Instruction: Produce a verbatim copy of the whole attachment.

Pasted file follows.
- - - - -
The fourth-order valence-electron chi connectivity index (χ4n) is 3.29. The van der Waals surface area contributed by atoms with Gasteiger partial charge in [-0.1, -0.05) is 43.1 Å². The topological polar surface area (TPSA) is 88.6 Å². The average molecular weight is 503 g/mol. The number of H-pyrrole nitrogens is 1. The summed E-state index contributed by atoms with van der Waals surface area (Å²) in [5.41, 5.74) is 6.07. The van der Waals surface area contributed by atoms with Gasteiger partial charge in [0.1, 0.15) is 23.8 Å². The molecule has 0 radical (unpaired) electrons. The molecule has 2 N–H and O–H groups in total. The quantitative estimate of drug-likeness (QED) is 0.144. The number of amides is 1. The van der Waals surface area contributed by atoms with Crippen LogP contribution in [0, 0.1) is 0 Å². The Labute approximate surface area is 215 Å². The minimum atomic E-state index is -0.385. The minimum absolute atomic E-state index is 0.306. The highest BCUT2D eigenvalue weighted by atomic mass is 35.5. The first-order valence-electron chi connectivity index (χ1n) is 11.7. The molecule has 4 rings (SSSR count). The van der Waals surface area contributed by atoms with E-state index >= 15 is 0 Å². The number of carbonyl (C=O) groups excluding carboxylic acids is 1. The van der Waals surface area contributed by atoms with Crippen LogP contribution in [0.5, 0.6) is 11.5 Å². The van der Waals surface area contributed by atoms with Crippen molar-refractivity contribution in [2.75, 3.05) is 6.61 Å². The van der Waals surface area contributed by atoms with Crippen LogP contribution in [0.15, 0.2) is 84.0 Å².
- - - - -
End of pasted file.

The fourth-order valence-electron chi connectivity index (χ4n) is 3.29. The van der Waals surface area contributed by atoms with Gasteiger partial charge in [-0.1, -0.05) is 43.1 Å². The topological polar surface area (TPSA) is 88.6 Å². The average molecular weight is 503 g/mol. The number of H-pyrrole nitrogens is 1. The summed E-state index contributed by atoms with van der Waals surface area (Å²) in [5.41, 5.74) is 6.07. The van der Waals surface area contributed by atoms with Gasteiger partial charge in [0.1, 0.15) is 23.8 Å². The molecule has 0 radical (unpaired) electrons. The molecule has 2 N–H and O–H groups in total. The quantitative estimate of drug-likeness (QED) is 0.144. The number of amides is 1. The van der Waals surface area contributed by atoms with Crippen LogP contribution in [0, 0.1) is 0 Å². The Labute approximate surface area is 215 Å². The minimum atomic E-state index is -0.385. The minimum absolute atomic E-state index is 0.306. The highest BCUT2D eigenvalue weighted by atomic mass is 35.5. The first-order valence-electron chi connectivity index (χ1n) is 11.7. The molecule has 4 rings (SSSR count). The van der Waals surface area contributed by atoms with E-state index >= 15 is 0 Å². The number of carbonyl (C=O) groups excluding carboxylic acids is 1. The van der Waals surface area contributed by atoms with Crippen LogP contribution in [0.5, 0.6) is 11.5 Å². The van der Waals surface area contributed by atoms with Crippen molar-refractivity contribution in [2.75, 3.05) is 6.61 Å². The van der Waals surface area contributed by atoms with Crippen LogP contribution in [0.15, 0.2) is 84.0 Å².